Shipping container-based art gallery is made to be moved
The MOT (Module of Temporality) offers an interesting take on shipping container-based design. The project cleverly plays to the strengths of the metal boxes by creating a temporary art gallery that can be packed up and moved to a new location when required.
The MOT, by Ukraine's Balbek Bureau, was commissioned by event agency and magazine publisher Don't Take Fake, and is being used to host works by 28 artists from 10 different countries. Since February, it has traveled to Kyiv, Dnipro, and Lutsk, and is currently located in Lviv. All proceeds go toward the restoration of art institutions in Ukraine damaged in the war, a theme that understandably looms heavily throughout the project.
"Inside MOT’s welcome area, the intentionally low ceiling retains a sense of pressure and discomfort, similar to what people feel in shelters during an air raid," explained Balbek Bureau. "The main exhibition area, on the contrary, is a commodious open space. The joints of the container walls were left visible to emphasize the structure's modularity. The primary material is metal in its various forms and textures. To honor the enterprises affected by Russian aggression, the architects featured metal beams and sheets from 'Azovsta' and the llich Iron & Steel Works, both devastated in the battles for Mariupol."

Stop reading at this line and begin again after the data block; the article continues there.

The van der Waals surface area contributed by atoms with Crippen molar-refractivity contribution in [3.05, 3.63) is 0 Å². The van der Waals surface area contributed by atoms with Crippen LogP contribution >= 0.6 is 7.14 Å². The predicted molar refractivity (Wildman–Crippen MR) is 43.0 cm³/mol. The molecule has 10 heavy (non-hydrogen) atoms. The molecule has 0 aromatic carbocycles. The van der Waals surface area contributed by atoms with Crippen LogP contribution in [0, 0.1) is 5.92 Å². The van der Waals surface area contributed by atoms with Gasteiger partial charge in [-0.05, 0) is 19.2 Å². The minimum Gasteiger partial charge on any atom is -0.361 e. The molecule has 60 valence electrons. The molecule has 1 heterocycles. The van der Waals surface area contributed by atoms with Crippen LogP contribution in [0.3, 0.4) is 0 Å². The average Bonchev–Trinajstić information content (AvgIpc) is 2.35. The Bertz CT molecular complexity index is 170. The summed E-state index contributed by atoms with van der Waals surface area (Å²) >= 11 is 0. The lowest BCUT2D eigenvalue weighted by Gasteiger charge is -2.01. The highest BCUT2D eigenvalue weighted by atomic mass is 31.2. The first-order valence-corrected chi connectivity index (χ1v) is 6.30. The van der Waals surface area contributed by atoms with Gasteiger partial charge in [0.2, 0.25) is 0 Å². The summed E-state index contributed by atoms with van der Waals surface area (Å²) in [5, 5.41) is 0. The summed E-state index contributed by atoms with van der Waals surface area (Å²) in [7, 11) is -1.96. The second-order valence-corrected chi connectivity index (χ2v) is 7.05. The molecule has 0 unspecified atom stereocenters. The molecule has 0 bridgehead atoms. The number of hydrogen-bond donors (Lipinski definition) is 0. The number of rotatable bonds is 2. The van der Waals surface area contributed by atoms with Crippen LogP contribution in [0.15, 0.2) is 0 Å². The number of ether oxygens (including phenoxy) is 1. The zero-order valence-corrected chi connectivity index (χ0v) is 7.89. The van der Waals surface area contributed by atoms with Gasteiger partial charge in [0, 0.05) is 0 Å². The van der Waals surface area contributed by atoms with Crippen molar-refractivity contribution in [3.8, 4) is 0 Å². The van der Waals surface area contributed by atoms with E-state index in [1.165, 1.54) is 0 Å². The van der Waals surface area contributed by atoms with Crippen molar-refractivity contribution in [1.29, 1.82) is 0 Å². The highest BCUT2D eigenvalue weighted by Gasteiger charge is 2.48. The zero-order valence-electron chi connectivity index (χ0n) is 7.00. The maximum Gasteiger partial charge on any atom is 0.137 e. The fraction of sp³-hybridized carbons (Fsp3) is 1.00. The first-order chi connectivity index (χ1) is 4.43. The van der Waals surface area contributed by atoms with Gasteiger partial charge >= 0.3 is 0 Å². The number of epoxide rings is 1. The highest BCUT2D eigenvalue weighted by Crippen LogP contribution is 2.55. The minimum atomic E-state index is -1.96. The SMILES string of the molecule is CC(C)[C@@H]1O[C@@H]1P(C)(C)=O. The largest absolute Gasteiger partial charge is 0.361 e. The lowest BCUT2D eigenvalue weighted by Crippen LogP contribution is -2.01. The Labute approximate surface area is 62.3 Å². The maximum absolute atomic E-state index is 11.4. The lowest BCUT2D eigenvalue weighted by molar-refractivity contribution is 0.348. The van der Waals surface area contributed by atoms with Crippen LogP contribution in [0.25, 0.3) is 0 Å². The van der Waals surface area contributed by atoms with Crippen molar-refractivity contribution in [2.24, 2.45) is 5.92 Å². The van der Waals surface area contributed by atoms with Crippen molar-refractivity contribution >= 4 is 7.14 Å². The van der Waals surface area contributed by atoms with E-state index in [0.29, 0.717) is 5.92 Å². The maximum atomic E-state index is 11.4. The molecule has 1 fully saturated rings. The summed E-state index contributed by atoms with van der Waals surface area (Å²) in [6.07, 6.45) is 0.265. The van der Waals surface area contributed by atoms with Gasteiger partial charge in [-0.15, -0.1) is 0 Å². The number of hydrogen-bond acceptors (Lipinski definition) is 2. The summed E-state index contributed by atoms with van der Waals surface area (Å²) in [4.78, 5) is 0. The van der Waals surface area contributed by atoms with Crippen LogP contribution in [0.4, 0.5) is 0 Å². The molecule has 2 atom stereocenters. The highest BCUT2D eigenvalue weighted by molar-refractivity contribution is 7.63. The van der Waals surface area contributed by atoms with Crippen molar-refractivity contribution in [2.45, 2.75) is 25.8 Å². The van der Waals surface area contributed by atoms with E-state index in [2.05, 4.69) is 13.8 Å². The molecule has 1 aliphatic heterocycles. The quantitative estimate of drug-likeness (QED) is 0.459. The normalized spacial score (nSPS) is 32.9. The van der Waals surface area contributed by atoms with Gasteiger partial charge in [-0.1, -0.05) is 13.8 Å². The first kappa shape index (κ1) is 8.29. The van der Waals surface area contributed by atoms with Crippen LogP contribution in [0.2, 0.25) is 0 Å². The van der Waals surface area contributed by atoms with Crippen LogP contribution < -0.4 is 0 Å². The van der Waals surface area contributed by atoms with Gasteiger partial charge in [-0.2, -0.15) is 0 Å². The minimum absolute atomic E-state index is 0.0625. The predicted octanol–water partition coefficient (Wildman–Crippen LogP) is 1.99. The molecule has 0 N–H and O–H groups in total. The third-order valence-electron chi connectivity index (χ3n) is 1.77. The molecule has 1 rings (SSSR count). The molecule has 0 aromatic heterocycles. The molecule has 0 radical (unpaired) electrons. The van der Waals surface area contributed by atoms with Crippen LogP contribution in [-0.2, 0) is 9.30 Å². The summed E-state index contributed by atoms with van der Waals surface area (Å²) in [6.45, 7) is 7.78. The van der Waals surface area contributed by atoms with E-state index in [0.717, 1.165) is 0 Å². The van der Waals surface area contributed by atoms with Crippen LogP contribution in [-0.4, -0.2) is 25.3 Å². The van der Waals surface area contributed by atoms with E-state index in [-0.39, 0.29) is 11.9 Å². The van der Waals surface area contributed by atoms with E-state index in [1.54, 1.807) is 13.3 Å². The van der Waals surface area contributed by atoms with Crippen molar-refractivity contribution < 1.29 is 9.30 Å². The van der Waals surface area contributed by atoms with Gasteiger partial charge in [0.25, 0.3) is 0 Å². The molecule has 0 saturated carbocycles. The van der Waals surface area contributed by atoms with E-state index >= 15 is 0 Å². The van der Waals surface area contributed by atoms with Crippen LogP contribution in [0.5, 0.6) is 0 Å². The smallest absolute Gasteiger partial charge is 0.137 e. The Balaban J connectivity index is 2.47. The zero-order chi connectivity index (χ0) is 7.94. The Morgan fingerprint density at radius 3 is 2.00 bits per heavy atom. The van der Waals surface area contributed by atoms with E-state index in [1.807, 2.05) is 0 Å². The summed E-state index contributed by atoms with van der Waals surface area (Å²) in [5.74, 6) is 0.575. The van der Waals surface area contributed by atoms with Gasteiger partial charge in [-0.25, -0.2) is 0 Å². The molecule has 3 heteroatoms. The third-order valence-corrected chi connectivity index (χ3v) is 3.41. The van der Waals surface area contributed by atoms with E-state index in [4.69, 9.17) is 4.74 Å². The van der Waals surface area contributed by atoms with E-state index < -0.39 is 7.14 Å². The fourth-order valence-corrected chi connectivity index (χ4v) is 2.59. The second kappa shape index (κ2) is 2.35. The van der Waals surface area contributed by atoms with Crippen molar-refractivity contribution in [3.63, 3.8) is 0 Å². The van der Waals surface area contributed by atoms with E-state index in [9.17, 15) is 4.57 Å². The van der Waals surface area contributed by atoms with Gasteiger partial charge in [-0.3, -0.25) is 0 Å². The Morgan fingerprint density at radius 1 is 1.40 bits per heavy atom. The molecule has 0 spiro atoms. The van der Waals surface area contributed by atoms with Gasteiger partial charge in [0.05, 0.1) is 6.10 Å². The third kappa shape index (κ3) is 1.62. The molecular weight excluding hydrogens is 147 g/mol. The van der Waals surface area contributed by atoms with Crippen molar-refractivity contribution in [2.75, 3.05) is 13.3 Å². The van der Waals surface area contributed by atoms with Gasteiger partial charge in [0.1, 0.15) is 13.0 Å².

Its interior is spacious for a container-based building and measures 417 sq m (roughly 4,490 sq ft), spread over two floors, with a capacity for up to 100 people at a time. Structurally, it consists of 27 shipping containers which were originally manufactured at the Ilyichivsk Ship Repair Plant in Ukraine for another project by Balbek Bureau in 2012 that ended up being shelved.
The containers have been heavily modified to create the open and light-filled main gallery, including a cantilevering section, plus there are smaller and more intimate areas for exhibitions. The studio has added a fiberglass interior and significant insulation to allow it to withstand any cold and rain. A key focus of the project was ensuring that the structure could be transported with relative ease, and it can be dismantled, moved by truck and reassembled elsewhere in Ukraine in under 10 days.
Source: Balbek Bureau